Finally, the majority claims that its new burden-shifting rule will serve policy concerns by “better allow[ing] substantive review of conduct that prosecutors should know is clearly forbidden and [putting] the onus on the prosecution to defend against the prejudicial effect of its own misconduct.” It is unclear to me why a shift in burden would better allow the substantive review of prosecutorial misconduct. This court has a strong history of providing substantive review of claims of prosecutorial misconduct, even with the burden to show prejudice placed on the defendant. In short, the policy concerns the majority identifies do not provide a compelling reason to depart from our precedent.
I would retain our original formulation for plain error in cases of unobjected-to prosecutorial misconduct.
ANDERSON, G. Barry, Justice (concurring).
I join in the concurrence of Justice Gildea.
 In the court of appeals, Ramey raised as error the following comments, which he claimed improperly interjected the state’s opinion and improperly vouched for witnesses:
(1) “The State charged Mr. Ramey, entered this trial believing he’s guilty.”
(2) “That would be a big coincidence if it wasn’t the defendant, and the State believes that would be too big of a coincidence. The State believes that’s too big of a bridge to jump.”
(3) “The State believes her testimony is credible. The officer[s’] testimony is credible and you should believe what they told you.”
(4) “We suggest there [is] no evidence that you can find that [S.S.] was somehow affected, that she couldn’t have—couldn’t have accurately identified Ramey’s voice.”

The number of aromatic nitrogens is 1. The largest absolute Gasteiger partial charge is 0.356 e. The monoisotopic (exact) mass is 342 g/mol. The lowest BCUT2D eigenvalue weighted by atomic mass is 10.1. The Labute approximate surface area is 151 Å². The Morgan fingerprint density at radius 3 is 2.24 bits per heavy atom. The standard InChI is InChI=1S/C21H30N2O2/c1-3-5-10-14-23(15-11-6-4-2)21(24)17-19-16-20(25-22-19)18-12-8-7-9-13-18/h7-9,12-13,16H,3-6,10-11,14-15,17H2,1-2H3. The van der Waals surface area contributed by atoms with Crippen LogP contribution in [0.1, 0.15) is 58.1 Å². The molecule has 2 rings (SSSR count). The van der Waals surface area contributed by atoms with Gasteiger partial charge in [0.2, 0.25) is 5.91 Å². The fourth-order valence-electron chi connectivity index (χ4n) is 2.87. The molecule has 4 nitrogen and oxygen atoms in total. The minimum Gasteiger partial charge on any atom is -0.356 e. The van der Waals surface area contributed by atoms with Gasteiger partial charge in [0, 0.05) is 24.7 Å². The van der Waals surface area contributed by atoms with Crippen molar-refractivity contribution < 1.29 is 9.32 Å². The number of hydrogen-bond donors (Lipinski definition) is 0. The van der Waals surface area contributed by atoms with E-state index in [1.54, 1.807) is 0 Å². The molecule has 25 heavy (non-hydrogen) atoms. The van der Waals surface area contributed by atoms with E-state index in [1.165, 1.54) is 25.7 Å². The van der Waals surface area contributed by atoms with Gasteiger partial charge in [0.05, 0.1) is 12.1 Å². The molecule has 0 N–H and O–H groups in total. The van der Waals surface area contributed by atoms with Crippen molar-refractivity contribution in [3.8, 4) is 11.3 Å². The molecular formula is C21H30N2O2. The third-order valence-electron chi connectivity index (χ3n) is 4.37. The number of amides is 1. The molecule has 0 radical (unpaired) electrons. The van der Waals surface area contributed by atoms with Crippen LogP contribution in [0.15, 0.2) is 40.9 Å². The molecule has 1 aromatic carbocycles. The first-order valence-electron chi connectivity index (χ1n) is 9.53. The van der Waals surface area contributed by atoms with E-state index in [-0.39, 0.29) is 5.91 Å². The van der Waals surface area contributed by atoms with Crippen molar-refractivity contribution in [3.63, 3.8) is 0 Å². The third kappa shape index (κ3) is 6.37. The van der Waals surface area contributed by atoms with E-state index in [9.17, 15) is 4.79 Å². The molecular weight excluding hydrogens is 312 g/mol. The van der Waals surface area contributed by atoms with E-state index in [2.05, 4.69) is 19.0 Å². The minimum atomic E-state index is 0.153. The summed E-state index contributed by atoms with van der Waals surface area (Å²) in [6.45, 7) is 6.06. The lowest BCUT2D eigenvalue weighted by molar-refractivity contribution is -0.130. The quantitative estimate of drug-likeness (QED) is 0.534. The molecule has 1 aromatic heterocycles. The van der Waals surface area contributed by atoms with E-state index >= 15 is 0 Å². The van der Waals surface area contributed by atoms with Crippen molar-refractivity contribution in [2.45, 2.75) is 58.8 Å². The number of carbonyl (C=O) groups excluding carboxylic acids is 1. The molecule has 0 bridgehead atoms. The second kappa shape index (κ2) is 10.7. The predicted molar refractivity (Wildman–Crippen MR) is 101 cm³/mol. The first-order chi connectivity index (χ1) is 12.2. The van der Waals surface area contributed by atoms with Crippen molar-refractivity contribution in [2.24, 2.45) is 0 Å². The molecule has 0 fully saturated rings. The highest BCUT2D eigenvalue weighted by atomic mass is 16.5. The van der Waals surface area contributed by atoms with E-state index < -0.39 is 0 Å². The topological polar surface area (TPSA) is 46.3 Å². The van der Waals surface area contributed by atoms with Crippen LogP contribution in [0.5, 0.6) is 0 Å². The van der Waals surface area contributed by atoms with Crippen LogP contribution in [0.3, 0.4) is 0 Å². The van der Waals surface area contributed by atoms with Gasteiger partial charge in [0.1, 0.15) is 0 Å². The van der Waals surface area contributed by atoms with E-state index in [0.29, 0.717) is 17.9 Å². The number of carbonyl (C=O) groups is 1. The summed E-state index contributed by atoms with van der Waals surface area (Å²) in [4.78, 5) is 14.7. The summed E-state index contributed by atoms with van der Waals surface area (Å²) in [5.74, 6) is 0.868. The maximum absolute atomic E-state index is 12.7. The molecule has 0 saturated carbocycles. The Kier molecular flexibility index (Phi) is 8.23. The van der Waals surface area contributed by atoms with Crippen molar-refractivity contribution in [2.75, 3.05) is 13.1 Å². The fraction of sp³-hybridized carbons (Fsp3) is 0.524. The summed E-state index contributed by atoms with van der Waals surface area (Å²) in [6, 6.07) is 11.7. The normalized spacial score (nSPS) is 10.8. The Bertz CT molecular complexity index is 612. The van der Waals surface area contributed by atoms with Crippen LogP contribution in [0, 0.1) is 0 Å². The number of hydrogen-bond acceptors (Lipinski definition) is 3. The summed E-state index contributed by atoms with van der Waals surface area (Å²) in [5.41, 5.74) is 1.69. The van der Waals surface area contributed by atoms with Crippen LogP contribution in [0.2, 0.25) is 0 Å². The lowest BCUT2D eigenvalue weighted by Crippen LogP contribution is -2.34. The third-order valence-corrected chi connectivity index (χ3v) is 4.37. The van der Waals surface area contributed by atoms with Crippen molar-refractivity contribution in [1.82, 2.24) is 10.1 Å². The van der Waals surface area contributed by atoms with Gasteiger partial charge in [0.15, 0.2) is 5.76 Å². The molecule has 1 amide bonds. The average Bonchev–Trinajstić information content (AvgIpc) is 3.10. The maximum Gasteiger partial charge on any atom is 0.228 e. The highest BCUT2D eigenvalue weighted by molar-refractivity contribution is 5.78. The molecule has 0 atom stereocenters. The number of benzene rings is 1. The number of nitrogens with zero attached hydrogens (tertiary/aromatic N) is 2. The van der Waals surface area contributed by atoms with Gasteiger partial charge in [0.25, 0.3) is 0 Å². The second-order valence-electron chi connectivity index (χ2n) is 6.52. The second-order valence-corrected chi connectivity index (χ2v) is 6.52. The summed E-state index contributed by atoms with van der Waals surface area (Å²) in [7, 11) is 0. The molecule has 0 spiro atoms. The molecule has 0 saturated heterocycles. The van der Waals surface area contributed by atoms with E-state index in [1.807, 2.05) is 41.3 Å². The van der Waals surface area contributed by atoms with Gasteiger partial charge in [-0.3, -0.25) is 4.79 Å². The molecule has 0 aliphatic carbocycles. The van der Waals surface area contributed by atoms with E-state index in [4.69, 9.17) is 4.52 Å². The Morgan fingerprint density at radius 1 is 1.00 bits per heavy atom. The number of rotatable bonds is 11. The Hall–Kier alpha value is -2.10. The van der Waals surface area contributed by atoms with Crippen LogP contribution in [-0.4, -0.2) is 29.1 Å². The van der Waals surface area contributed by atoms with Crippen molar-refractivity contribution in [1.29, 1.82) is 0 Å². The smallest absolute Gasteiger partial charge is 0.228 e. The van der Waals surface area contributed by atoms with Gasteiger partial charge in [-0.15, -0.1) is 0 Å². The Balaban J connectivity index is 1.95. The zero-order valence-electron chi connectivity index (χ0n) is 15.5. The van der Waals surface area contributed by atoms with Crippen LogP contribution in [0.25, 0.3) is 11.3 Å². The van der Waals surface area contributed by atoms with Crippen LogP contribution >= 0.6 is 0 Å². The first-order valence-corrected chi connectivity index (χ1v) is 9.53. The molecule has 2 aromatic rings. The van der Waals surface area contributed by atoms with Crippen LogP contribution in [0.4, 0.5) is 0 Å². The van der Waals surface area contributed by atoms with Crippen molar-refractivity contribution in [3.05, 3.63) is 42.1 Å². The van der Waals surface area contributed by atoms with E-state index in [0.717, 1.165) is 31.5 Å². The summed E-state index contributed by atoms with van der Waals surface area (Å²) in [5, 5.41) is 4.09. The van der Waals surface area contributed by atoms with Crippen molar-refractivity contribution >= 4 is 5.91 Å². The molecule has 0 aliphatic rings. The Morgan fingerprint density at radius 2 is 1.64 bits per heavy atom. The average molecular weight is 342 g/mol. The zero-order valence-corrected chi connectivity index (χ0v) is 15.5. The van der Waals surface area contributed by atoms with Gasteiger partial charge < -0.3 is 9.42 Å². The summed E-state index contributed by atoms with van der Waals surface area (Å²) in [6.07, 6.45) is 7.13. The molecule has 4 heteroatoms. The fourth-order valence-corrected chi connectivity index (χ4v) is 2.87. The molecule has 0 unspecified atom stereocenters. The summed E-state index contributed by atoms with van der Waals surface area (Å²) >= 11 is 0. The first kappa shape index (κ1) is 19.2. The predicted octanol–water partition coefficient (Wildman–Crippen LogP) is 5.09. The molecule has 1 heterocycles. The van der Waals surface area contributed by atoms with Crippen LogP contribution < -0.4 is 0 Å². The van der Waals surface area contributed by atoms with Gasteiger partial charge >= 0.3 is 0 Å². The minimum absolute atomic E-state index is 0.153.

defendant in Caron had not objected
to the alleged misconduct. 300
have also held that where defense counsel does not object to improper
prosecutorial argument and instead chooses to respond in the defense summation,
the defendant forfeits consideration of the issue on appeal. State
v. Whisonant, 331 N.W.2d 766, 769 (
decision today leads us to conclude that the Caron two-tiered standard is no longer applicable to cases
involving unobjected-to prosecutorial misconduct. Although Caron
addressed an instance of unobjected-to prosecutorial misconduct, the concept of
plain error was not embraced in
cited these standards in Salitros and
noted that just as a prosecutor is a minister of justice, defense counsel “is
neither a mouthpiece nor an ordinary agent, but a professional advocate
governed by rules of professional ethics and decorum.” 499 N.W.2d at 817. In Salitros
we also noted that because only convicted defendants can ordinarily appeal
following trial, our opinions tend to focus on prosecutorial misconduct but
that we are aware that the problem of trial misconduct is not limited to the
court of appeals does not exercise supervisory powers that are reserved to this
court. State v. Gilmartin, 535 N.W.2d 650, 653 (
 In essence, the majority’s result rewrites Rule 31.02. In my view, we should not rewrite our court rules in specific cases, as the majority does here, especially when the issue was not briefed. We have a process for revision of court rules, and that process should be followed before rules are changed.